Paul St. Pierre received an honorary doctorate from Thompson Rivers University Williams Lake on May 25. Here Dr. Dennis Acreman

Paul St. Pierre received an honorary doctorate from Thompson Rivers University Williams Lake on May 25. Here Dr. Dennis Acreman

Paul St. Pierre receives honorary doctorate from TRU, Williams Lake

Paul St. Pierre is the first person to receive an honorary doctorate from Thompson Rivers University, Williams Lake campus.

Paul St. Pierre is the first person to receive an honorary doctorate from Thompson Rivers University, Williams Lake campus, an honour he received during the 2012 convocation held May 25.

“It’s the first time we’ve given one out from this campus. It’s very significant,” TRU president and vice-chancellor Dr. Alan Shaver told the Tribune.

St. Pierre received two standing ovations — one when he received the doctorate and certificate, another when he finished giving his address to the graduates.

“His achievements have been both relative and appropriate to TRU. He embodies TRU’s commitment to community, diversity and citizenship. It gives TRU great pleasure to give Paul St. Pierre the degree of doctor of letters,” director Dr. Ray Sanders said after outlining St. Pierre’s numerous achievements as a journalist, author, former member of parliament, police commissioner, activist and television writer.

It’s an honour to receive a doctorate from the university that represents the Chilcotin and Cariboo, St. Pierre said as he pointed his remarks to the students.

“You are the ones that are riding on the swinging gates of history,” he said. “That gate is swinging more rapidly than on many other occasions in history. It’s not enough to say they’re a new generation; of course they are. If there were no new generations we’d still be with William the Conqueror and the times before him.”

This generation is facing a particular challenge — the days of muscular labour are gone for mankind, he suggested, saying it doesn’t matter if someone is as strong as two bulls.

“The same goes for your power of skills with your hands. That’s passed.”

There are very few things now that humans can do as well as robots do, he said.

“We’re being narrowed down to education, yes and no. Education is certainly going to be the next springboard into the new world we’re going into. I don’t know what that world is — don’t ask me. I’m not smart enough. But it is going to be very different than the world is now.”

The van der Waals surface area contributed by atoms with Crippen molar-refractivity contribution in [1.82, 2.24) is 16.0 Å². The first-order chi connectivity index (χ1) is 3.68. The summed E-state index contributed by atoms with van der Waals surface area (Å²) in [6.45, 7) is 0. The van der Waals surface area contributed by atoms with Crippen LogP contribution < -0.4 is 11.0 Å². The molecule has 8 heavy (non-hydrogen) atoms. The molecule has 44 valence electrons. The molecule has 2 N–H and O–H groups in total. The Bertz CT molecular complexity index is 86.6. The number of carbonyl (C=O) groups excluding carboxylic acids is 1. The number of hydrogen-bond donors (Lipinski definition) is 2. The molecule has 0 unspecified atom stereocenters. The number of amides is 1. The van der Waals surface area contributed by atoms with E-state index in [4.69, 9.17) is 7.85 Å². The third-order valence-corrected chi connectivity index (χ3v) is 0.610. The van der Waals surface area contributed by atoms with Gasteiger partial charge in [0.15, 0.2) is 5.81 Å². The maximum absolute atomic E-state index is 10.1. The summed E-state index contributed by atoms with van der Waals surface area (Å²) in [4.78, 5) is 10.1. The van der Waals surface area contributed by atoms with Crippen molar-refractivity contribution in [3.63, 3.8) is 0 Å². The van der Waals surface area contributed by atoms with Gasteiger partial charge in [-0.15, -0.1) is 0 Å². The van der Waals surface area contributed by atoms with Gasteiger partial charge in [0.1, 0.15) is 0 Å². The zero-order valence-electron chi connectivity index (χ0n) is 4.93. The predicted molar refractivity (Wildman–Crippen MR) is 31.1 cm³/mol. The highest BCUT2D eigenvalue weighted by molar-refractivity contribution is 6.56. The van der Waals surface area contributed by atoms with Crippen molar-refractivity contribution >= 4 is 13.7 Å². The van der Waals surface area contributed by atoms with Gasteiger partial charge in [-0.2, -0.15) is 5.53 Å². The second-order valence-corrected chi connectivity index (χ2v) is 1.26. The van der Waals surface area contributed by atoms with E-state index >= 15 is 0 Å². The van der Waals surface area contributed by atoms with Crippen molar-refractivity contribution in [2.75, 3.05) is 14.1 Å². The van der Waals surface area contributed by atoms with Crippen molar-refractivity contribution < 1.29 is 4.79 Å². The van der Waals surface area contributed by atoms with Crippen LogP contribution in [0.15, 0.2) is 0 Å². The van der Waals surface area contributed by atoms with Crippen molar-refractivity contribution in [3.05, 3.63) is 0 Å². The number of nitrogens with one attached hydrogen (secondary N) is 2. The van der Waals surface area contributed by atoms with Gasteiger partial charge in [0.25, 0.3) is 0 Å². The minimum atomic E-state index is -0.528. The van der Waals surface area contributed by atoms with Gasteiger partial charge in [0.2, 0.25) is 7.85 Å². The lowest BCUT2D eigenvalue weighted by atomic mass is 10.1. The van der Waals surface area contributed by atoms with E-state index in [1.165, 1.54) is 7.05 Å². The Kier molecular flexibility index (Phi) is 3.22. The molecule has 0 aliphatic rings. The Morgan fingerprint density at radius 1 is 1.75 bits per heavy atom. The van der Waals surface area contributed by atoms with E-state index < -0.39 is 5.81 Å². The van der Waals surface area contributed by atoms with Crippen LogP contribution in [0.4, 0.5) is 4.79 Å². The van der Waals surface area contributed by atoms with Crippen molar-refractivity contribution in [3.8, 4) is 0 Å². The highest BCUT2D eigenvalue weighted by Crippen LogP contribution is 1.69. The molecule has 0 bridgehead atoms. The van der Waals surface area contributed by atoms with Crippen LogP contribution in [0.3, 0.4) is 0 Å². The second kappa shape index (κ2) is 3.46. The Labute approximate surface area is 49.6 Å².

The only advice he said he could give was that the students should be prepared and ready for the change.

“Don’t fall into the trap, which I and many other people like me did, of thinking there’s a superiority of the left side of the brain because it is scientific and can be shown by experiment to be correct time and time again.”

It may be so, but there is also in the right side of the brain the capacity to get you off the train tracks when the train’s coming.

“Different parts of the brain operate at different times and in different ways. Don’t be ashamed of either of them.”

For about 30 or 40 years of television made a change.

“Television, for reasons I cannot imagine, appeals to the right-hand side of the brain. The impulsive, all-seeing side of the brain. Television is now on its last legs. We have moved over into the Internet.”

“You should expect to go through your life making frequent changes, even revolutionary ones. A few lucky ones among you will happen to choose a profession that will last your working life, but that will be very few of you.”

Suggesting that the students are entering a time when the power of democracy is being lessened, and society is not “fast-moving” in its political life, St. Pierre said more and more people are not committed to any political party. Half of the people are not voting anymore and that’s a very bad sign.

“I don’t know what the results are going to be. I’m here as a person who feels that we’re teetering on the edge of a new way of thinking, a new way of conducting politics, a new way governing ourselves, a new way, even of marrying, and I must say I regret that one, because I still happen to believe that marriage is the best institution that mankind has ever developed.”

One of the districts in the United States has now introduced 15-year marriages.

“At the end of that time, you make up your mind whether you want to get married for another five, 10 or 15 years or you call it off. I don’t welcome that, but if you’re thinking the right way you should be able to grapple with it and come out with your own answers.”

Wishing the graduates all the best in their careers, he said some of them will amaze everybody with their grasp of things.

“Keep in mind, one of the best-known major figures of my time, Albert Einstein. He was not particularly bright; we tend to forget that. He never finished high school and his teachers were to some doubt as to whether he would ever make it,” St. Pierre pointed out.

Einstein had a tremendous right vision of what the world could and should be, St. Pierre said.

He said more than once that his vision of the new world, the well-known expression, e equals mc  squared, came to him in a vision.

After having the vision, and seeing the answer, he spent 40 years trying to prove it.

“That’s kind of the world you’re going into. Best of luck and remember one thing: the ordinary, common man, ordinary in every way, is far, far more important than we give him credit for. The common man is a very decent citizen. And unless the pendulum’s going to swing really far, too far that there’s going to be blood in the streets, but if it doesn’t swing too far then you can depend on the common man to preserve you where the most brilliant people are not doing so.”

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